ECB sought fire sale of Irish assets to protect balance sheet - Chopra
Former IMF deputy director highly critical of European Central Bank in new report
Mr Chropra writes that several missteps were made which have tainted the ECB’s legitimacy in Ireland
The European Central Bank (ECB) pushed for a quick fire sale of Irish bank assets as Ireland entered the bail-out programme in late 2010, putting the protection of its own balance sheet ahead of the interest of Irish taxpayers, former IMF deputy director Ajai Chopra has said.
Mr Chopra, who was one of the senior IMF officials responsible for the design and monitoring of the bailout programme, wrote in a report for the European Parliament that the ECB’s advice on fiscal policy and structural reforms - which he said were outside its mandate - were wrong for Ireland. The report was requested by the parliament’s committee on economic and monetary affairs.
In the report, which analyses the ECB’s role in the design and implementation of the programme, Mr Chropra writes that several missteps were made which tainted the bank’s legitimacy in Ireland. Identifying the letters sent by then ECB president Jean Claude Trichet to then finance minister Brian Lenihan, pressing Ireland to enter the bailout or risk losing bank funding, Mr Chopra said their “imperious tone is unbecoming of the way in which EU institutions and nations should conduct business.”
Among the ECB’s errors, he said, were the prevention of burden sharing with senior bank creditors, the pressing for swift deleveraging – or sale of bank’s assets – to reduce the ECB’s exposure and failing to provide up front commitments to provide liquidity support under the programme. Mr Chopra said that the ECB twice blocked the imposition of losses on senior bondholders, once when the programme was being negotiated in late 2010 and then in early 2011 when the new Government came to power and wanted to impose losses on senior bondholders of Anglo Irish Bank, then still owed €3 billion to €4 billion.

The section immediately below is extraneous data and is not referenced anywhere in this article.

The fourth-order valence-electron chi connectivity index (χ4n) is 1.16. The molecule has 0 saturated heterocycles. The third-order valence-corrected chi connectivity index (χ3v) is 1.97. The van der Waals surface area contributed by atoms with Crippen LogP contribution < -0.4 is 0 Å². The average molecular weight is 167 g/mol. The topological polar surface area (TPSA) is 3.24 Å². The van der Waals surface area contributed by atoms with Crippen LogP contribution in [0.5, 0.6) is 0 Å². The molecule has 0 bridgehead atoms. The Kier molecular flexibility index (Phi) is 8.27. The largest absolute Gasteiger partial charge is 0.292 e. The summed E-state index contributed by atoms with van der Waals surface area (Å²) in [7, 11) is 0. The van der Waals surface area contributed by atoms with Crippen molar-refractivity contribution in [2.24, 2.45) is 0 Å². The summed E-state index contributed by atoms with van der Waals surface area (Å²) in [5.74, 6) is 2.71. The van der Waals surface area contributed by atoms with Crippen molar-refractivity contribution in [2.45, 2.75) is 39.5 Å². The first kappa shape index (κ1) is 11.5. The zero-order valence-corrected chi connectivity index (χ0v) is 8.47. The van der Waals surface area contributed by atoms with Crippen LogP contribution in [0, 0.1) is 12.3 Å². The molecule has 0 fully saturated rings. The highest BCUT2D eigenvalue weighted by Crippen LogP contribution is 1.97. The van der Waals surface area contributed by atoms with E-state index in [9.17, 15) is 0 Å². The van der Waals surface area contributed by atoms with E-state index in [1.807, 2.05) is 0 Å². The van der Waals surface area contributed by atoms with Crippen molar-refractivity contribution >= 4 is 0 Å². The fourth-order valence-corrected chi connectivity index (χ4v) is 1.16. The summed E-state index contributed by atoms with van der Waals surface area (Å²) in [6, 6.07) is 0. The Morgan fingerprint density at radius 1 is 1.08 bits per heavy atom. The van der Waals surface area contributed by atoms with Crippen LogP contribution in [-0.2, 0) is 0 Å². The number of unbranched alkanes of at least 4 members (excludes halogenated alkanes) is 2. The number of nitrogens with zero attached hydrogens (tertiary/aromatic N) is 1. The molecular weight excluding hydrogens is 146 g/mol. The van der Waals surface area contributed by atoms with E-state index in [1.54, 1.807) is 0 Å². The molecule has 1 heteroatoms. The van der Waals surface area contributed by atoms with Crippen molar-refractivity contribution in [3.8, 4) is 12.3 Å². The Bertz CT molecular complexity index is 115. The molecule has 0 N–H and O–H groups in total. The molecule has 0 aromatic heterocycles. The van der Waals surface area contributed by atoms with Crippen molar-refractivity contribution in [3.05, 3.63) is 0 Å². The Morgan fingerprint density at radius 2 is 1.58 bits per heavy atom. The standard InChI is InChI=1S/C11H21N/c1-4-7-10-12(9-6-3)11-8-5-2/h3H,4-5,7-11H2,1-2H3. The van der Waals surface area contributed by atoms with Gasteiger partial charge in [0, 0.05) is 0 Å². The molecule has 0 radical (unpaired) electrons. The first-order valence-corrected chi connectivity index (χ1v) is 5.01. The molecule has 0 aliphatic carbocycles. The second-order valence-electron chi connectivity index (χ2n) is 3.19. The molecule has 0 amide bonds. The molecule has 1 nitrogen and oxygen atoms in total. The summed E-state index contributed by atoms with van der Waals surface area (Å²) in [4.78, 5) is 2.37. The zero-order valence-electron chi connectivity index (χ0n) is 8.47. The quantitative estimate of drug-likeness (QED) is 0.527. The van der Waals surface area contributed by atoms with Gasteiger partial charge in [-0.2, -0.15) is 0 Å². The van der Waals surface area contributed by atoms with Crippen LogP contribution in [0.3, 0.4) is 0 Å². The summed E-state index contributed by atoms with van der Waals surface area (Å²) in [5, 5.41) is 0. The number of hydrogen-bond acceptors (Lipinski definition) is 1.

“It is understandable that there is a strong sense in Ireland that burden sharing between Irish taxpayers and bank creditors has been unfair,” he said.
“The ECB prevented the imposition of losses on senior creditors of Irish banks, thus increasing the burden on Irish tax payers,” Mr Chopra added. “(It) also took positions, for example on the pace of deleveraging, in the interests of protecting its own balance sheet rather than in Ireland’s interest.”
Mr Chopra said the ECB later accepted – around March 2011 – that fire sales of bank assets would be counterproductive but that by then, “trust in the institution and its legitimacy had been damaged.” Selling off assets allowed banks to repay emergency assistance given to them by the ECB with the proceeds.
The former IMF deputy director – who now works with the Peterson Institute for International Economics in Washington – said even though ECB liquidity support for the Irish banking system was a critical component of the bailout programme, the bank was unwilling to make an up front commitment on this front as Ireland entered the programme. He said more vocal public support by the ECB from an early stage would have inspired greater confidence in Ireland’s banking system and would have likely reduced the amount of Eurosystem funding that Ireland had to borrow.
Mr Chopra said the incompleteness of the euro zone’s institutional design, especially the absence of a banking and fiscal union, has propelled the ECB’s role in the design and implementation of EU-IMF programmes for Member States.
“This role gives the ECB great power and influence but also generates controversy and resentment in these programme countries,” said Mr Chopra.
He said that as the central bank and bank supervisor of each euro zone member, the ECB should not be a part of the troika where it sits across the table from country authorities and negotiates and monitors fiscal assistance.
“The ECB belongs on the country’s side of the table,” he said.